I wanted to have the Windows partition and the user partition on separate drives. I have done this in the past on a Linux computer and it was very painless.
The advantage to this setup is that most of the personal data such as things stored in My Documents, My Music, etc and the Windows specific stuff like installed programs, patches, etc are stored on a separate partition whether it’s on the same or different drive. This degree of separation allows the Windows partition to be wiped and started fresh without affecting the personal files.
I had time during my fresh install to play about with various setups and have listed the options in the following section.
Be aware that not all programs store settings/preferences in the user directory so this is no replacement
I am not responsible for any damage or problems caused by the below procedure.
Final note is that I tried many combinations but some how managed to get it to work. Whilst the steps may not be 100% correct it should be a good guideline to see the process through. I shall update it should I come across it again.
Before starting ALWAYS ALWAYS back up all the necessary files. Even though this design is suppose to negate the need to back it is still advised to backup in case something goes wrong.
Have a Windows 7 Install CD and CD Key ready.
This was my first choice so I wiped my system and went about to do this. The steps described in the superuser website are as follows:
1. You boot with the install media.
2. At the screen with the “Install Now” choose “Repair your computer”
3. You will be asked if you want to “Repair and Restart” by the System Recovery options, choose “No”.
4. Then Make sure that Windows 7 is listed as one of the installed OS’s available for recovery, it’s selected and them press next.
5. You will be given a list of recovery tools, chose “Command Prompt”.
6. In the command prompt you will be using Robocopy to copy c:\Users to d:\Users
7. Type robocopy c:\Users d:\Users /mir /xj
8. /mir tells robocopy to mirror the directories, this will copy all files and permissions.
9. /xj is very important, this tells robocopy not to follow junction points. If you forget this, you will have a lot of trouble.
10. Make sure no files failed to copy (FAILED column = 0).
11. Remove the old Users Folder from the c: drive: rmdir /S /Q C:\Users
12. Create a NTFS Junction that points to the new Users folder: mklink /J C:\Users D:\Users
The problem with the above method is the drives letters in recovery mode may not be using the correct drive letters when in normal Windows. For example drive C: is the windows drive and drive Z: was the user drive. In recover mode it generally assigns drive letters incrementally so in order to get the drive to mount on Z: the user drive needs to be on the 24th SATA port. This is unrealistic.
Also after performing those steps you would find the user to be locked out because of the user mapping has changed. To fix this boot into safe mode and login and do the following steps outlined in Nigel’s blog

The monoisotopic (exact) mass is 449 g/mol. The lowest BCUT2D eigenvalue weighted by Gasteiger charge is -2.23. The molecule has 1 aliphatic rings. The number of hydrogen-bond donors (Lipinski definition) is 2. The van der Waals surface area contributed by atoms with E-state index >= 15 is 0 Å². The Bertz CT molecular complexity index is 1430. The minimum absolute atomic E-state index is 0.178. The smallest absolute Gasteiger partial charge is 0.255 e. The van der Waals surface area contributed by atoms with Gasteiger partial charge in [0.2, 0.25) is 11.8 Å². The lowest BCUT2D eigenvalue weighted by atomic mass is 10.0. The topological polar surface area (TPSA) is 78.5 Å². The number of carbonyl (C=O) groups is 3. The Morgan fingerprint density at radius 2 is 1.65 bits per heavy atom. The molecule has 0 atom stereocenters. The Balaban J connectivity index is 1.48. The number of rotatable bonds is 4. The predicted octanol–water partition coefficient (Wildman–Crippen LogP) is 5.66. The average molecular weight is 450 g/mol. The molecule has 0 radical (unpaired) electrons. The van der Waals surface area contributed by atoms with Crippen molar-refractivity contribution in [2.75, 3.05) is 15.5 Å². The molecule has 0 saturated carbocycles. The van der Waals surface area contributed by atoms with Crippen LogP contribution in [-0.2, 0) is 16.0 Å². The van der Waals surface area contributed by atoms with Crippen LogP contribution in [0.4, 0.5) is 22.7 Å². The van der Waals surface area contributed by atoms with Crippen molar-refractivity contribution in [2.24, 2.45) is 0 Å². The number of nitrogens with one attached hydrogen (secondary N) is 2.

What now? Well I found additional registry entries with REGEDIT under
There was 1 line for each profile. Crucially if a profile is bad there are 3 things worth checking
a) Ensure the key name doesn’t end in “.bad”
b) Ensure the RefCount value is 0
c) Ensure the State value is 0
Having gone through all those steps it made the OS unstable. I’m not sure if it’s a hardware issue but there seemed to be long seek times or Windows was taking a lot longer to follow the symbolic link. Whilst it worked, it hangs and long load times was not acceptable to me.
This is the easiest setup and I started with using this as my solution when the above method did not work for me. The problem with this was that it left the user directory e.g C:\Users\Danny on the same drive as the Windows partition and I do use that directory (as well as my Desktop which can be mapped to another drive) as my dumping ground. Not totally satisfied I found a workable solution described below.
This is the final approach I took. It worked in the end but there was a lot of confusion when I did it but I ended up with the result I wanted.
Before changing the variable the files must be copied to the new drive. To do this I used the above method of dropping into command line, copying the files to the new location. Follow steps the steps in Mounting A Drive To A Directory section. Before closing the registry edit the attribute ProfileImagePath in
HKEY_LOCAL_MACHINE\SOFTWARE\Microsoft\Windows NT\CurrentVersion\ProfileList to the path of the new user directory. Reboot and it should be done.
I have just reinstalled Windows and used the Change Profile and there are few things to note:
Whilst the last method worked. I’d like to go through it again to ensure the steps are correct but I’m sure it more or less sums it up. I’m happy I got the result I wanted but wished the symbolic link worked. I’m looking at separating the install directories as well such as the typical C:\Program Files directory so that the Windows partition only contains Windows related files.